Right2Bet, a pressure group which promotes a more open internet gambling market in Europe, has embarked on another initiative in which it is monitoring the odds offered on football World Cup tournament betting, widely expected to produce record levels of wagering activity this time around.
 
The project involves tracking and analysing the odds offered throughout the competition by Europe's monopolies and private competitors, with the expectation that it will show millions of Europeans are “ripped off by the betting monopolies that their governments force them to use.”
 
A Right2Bet statement claims:  “The value they [the players] are offered is significantly inferior to the value offered by the banned (yet licensed elsewhere) competition.
 
“The World Cup report we're in the process of compiling will show succinctly, exactly the type of value a punter was offered, dependent on the services legally available to them.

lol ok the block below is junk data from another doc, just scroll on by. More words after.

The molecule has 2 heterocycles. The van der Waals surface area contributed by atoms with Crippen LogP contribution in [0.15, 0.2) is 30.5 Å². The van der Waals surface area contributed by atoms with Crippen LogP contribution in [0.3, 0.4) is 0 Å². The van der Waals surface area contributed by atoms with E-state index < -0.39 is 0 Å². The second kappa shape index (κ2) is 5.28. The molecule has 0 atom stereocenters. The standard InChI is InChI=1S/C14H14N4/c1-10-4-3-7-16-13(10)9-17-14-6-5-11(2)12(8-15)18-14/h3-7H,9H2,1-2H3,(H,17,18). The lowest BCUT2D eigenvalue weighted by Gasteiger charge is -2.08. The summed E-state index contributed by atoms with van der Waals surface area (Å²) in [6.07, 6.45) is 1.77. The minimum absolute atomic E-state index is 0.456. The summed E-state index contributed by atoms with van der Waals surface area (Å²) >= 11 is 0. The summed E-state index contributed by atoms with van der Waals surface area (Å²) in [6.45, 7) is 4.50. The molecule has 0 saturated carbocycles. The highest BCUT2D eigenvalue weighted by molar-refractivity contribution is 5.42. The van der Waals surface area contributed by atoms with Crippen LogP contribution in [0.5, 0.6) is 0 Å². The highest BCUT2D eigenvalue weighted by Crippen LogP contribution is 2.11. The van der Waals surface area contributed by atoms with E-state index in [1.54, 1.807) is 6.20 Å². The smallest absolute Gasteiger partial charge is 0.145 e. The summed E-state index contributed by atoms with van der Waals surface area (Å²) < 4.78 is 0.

“Monopolies, in Sweden, Holland, Germany and Greece are all being tracked, as are the two ‘former' monopolies in France, the FDJ and the PMU.
 
“The results out of France will be particularly insightful, since they will show whether or not the new French licensing regime has actually worked.”
 
Right2Bet says that it is still early days, but the indications are that gamblers are, on average, some 20 percent worse off betting with state monopolies than would be the case with open competitors.
 
“We hope the report will provide compelling evidence to the Industry and its regulators that change is needed, and we hope that it will show European consumers why signing our petition, and backing the right2bet campaign is so important,” the statement ends.